Underline “inroads” with a big, black Magic Marker. Circle it for effect. Then cross your fingers. After all, downtown San Diego has seen performance groups come and go since 1869. That's when Alonzo Horton put up Horton Hall, the city's first live theater, in a bid to encourage downtown growth (the building caved into its own flames a mere 28 years later). Meantime, Horton's dream of expansion has caught fire beyond his wildest aspirations. If all the condos in central San Diego were leveled and lined up end to end, they'd stretch around a bunch of theater artists who'd be just as happy with the result.
“The developers own downtown,” groused Sledgehammer Theatre artistic director Scott Feldsher. “There is so much building going on. Who the hell's gonna move in to all these new spaces?”
But it's worth noting some short-term turns of events that might-might-signal a modest rebirth of theater in the city's core. No sooner did the door slam for good Jan. 1 at St. Cecilia's Playhouse than two recycled venues, the Tenth Avenue Theatre and the New World Stage, have opened theirs. Sledge will stage Charles Mee's Chiang Kai-Shek beginning Tuesday, June 13, at the Tenth Avenue (the group's new home), at the corner of Tenth and E Street. Starting the next night, Ion Theatre will mount an absurdist program at New World, 917 Ninth Ave., featuring works by Eugene Ionesco and Samuel Beckett (my two 20th-century faves).
The new Vox Nova Theatre Company won't be staging full productions at either house anytime soon. Even so, it'll figure strongly in the scheme of things when it holds a four-hour bash at downtown's Lyceum, starting at 6 p.m. Monday, June 12, to raise funds and announce its season. Hors d'oeuvres, a silent auction, a turn by the Urban Tribal Dance Company and an audience talkback will mark a staged reading of Oedipus in the Tragicomic Bathtub, a stream-of-consciousness piece on social hierarchies.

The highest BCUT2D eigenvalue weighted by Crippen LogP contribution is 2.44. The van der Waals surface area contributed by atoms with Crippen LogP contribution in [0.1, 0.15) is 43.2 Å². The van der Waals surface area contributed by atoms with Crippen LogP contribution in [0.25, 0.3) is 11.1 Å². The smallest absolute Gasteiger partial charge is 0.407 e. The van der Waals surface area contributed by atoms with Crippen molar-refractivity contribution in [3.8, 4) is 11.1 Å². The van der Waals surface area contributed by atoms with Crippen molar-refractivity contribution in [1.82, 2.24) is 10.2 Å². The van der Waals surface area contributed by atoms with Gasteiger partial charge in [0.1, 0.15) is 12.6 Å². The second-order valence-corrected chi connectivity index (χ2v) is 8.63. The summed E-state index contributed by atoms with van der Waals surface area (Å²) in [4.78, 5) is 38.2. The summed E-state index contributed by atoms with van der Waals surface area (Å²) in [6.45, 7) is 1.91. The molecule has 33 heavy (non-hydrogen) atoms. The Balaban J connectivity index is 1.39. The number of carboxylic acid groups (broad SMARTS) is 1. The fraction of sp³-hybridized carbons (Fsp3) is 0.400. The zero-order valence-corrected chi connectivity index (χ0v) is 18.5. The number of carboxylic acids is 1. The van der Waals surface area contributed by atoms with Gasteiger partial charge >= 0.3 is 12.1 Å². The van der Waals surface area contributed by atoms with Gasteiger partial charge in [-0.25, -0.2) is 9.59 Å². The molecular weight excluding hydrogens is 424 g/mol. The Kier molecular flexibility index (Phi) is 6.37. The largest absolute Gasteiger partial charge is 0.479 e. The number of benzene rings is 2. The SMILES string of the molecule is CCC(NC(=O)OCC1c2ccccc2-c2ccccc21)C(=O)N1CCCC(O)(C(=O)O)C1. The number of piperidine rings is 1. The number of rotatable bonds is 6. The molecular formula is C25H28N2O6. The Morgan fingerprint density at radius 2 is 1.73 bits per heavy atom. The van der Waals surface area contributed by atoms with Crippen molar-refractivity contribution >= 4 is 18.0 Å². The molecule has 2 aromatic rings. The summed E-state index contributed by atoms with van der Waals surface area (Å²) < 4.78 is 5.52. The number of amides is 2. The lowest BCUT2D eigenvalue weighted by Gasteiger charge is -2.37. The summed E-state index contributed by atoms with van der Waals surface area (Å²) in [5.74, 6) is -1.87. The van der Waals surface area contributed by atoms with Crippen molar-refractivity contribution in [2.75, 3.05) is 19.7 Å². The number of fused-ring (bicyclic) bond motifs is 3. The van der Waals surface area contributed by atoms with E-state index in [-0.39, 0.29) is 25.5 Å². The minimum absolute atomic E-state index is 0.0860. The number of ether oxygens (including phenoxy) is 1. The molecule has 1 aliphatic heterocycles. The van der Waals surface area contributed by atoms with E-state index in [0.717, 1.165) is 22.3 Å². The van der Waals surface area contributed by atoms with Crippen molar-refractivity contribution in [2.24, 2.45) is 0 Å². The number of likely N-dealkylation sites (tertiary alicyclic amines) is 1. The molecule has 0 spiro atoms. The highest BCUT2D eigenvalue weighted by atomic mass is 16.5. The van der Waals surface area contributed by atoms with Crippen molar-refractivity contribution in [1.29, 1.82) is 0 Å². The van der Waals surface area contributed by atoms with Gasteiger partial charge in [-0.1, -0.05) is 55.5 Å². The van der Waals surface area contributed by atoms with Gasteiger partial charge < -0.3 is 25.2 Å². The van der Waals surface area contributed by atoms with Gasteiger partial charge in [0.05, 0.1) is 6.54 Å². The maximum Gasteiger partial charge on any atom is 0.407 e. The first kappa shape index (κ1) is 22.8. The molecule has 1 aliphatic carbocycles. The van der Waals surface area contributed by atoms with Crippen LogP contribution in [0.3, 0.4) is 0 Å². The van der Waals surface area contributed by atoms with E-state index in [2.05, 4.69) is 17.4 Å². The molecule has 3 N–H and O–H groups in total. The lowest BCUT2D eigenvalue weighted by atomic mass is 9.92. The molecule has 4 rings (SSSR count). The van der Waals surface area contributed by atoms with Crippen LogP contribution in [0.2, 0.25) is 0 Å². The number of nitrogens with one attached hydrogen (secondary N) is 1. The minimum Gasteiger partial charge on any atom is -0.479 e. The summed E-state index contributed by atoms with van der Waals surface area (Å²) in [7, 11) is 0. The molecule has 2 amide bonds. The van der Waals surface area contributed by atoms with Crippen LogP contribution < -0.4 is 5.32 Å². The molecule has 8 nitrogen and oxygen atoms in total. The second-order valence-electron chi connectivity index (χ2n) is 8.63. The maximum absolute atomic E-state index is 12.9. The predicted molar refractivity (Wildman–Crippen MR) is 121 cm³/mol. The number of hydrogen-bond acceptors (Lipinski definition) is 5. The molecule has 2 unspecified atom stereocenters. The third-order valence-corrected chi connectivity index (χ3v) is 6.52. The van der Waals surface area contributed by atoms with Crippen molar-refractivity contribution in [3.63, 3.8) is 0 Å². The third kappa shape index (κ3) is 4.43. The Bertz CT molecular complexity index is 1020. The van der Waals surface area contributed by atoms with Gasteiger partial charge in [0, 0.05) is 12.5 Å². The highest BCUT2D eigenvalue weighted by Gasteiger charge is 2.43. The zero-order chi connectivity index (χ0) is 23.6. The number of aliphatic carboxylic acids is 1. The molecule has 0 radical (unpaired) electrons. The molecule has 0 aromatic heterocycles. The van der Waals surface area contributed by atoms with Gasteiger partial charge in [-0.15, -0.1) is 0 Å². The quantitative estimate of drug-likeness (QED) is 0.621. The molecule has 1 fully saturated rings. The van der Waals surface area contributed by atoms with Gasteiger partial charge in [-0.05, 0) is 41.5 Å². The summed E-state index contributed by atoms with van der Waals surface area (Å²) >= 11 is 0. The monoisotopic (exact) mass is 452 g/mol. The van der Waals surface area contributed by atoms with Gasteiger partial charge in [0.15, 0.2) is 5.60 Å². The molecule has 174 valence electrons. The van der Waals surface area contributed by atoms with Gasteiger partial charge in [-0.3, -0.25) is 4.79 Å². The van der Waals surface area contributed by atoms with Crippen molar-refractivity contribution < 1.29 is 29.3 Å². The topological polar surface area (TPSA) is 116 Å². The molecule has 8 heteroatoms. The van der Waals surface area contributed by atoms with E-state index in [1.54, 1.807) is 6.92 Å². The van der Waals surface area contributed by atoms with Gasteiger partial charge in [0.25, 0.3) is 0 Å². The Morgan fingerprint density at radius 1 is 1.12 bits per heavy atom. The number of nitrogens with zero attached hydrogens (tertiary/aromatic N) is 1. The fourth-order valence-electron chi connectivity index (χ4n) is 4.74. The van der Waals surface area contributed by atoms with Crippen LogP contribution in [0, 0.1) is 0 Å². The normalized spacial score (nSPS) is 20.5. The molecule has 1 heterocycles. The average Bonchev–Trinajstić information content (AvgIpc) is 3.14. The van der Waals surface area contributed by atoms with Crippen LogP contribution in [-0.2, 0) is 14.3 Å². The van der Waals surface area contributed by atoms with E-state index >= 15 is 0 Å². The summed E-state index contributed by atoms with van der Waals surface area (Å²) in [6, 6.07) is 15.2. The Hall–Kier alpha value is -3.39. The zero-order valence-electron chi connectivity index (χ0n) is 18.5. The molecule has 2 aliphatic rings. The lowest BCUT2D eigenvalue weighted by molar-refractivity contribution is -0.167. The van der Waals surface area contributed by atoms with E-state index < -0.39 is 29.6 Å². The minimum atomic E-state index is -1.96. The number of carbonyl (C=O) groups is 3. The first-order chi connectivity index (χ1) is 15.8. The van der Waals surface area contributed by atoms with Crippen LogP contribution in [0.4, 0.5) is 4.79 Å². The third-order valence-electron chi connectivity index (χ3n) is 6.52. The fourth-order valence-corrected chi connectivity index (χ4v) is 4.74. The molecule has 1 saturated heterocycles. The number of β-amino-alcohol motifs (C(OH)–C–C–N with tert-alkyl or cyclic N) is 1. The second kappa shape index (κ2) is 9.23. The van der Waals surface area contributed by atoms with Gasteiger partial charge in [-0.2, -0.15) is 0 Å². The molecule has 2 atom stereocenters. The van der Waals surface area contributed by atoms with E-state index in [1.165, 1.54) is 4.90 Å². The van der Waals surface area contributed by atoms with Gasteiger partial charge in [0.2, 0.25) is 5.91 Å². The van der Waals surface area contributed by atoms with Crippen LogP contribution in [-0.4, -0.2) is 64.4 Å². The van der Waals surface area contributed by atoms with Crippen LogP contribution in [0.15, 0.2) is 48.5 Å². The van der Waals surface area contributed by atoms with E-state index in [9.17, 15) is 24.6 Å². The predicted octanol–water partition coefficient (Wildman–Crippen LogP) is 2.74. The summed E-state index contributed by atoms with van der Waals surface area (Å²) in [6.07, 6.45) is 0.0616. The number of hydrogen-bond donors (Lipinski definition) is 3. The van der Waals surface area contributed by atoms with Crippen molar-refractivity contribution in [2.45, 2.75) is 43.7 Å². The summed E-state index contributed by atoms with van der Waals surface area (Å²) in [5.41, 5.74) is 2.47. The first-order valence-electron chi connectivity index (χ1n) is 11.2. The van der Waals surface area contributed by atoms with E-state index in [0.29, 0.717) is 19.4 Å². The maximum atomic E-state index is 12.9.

Former Sledge artistic director Kirsten Brandt, who seems to spend more time than ever in San Diego theater since her move to Santa Cruz last year, is helming Oedipus and is Vox Nova's associate artistic director.
Staged readings, in fact, are Vox Nova's stock in trade. But Oedipus author Ruff Yeager, a San Diego theater veteran and the company's executive artistic director, quickly cautioned that the term needs work. In Vox Nova's case, he said, “staged readings” isn't as self-explanatory as all that. Each mounting, he explained, will be preceded by 29 hours of workshops and lots of shoulder-to-shoulder contact with the writers.
“Most of the staged readings in town,” Yeager explained, “are from generally established scripts. Theaters are wanting to see if the public [accepts] them. And some theaters are doing readings of things that aren't financially viable as full productions. Vox Nova, which means ‘new voice,' is different. It's a new-play laboratory. We'll collaborate with the playwright and work with [Actors] Equity people from around the country to develop a script. It's also a great way for new actors to be seen.” (Fifty auditioned for Oedipus.)
“We want to be a resource for theater as well,” Yeager said. “And we think the regional theaters will see these works, because the playwrights we have are nationally recognized playwrights,” such as Mac Wellman (7 Blowjobs, which Sledge mounted in 1991) and Susan Yankowitz (Phaedra in Delirium, produced by Sledge in 2003).
Vox Nova's season will run from September to May at the Lyceum and will include at least one locally written piece. San Diego Repertory Theatre artistic director Sam Woodhouse will figure in the directorial duties.
For now, Vox Nova is locked in to a space and touts pedigreed personnel. But it's an uncertain world out there, awash in wrecking balls and a sea of crazed contractors who live to wield them. Tenth Avenue and New World aren't immune to their intent, unless, as Feldsher suggests, “the city steps up and just insists on a space for the arts, like a theater row.”
If he holds his breath for that one, he'll be dead before he reads this.
The Lyceum is at 79 Horton Plaza, Downtown. Check out Vox Nova Theatre Company at www.voxnovatheatrecompany.com. Sledge's number is 619-544-1484. Ion Theatre can be reached at 619-374-6894.
The long way around
The Violet Hour is a fairly good Old Globe show, owing chiefly to its solid take on the fickle nature of time-but violet has many shades across its spectrum, and, sometimes, playwright Richard Greenberg tends to try to fill them in all at once.
It's 1919, and young publisher John Seavering (Lucas Hall) will soon discover what the long-term future holds for his legacy in work and life. Greenberg, taken with the novelty of it all, surrounds Seavering with too many themes in his setups; it's a wonder he and director Carolyn Cantor manage to converge them at the end. And T. Scott Cunningham, one of the greatest light character actors in the history of the universe, is forced into gimmickry as his Gidger caricaturizes our day. In any case, Greenberg's telling us that much is expected of those to whom much is given. He's dead-on right about that-and, eventually, his characters get the point.
The Violet Hour runs through June 25 at The Old Globe Theatre mainstage, 1363 Old Globe Way, Balboa Park. $19-$59. 619-23-GLOBE.
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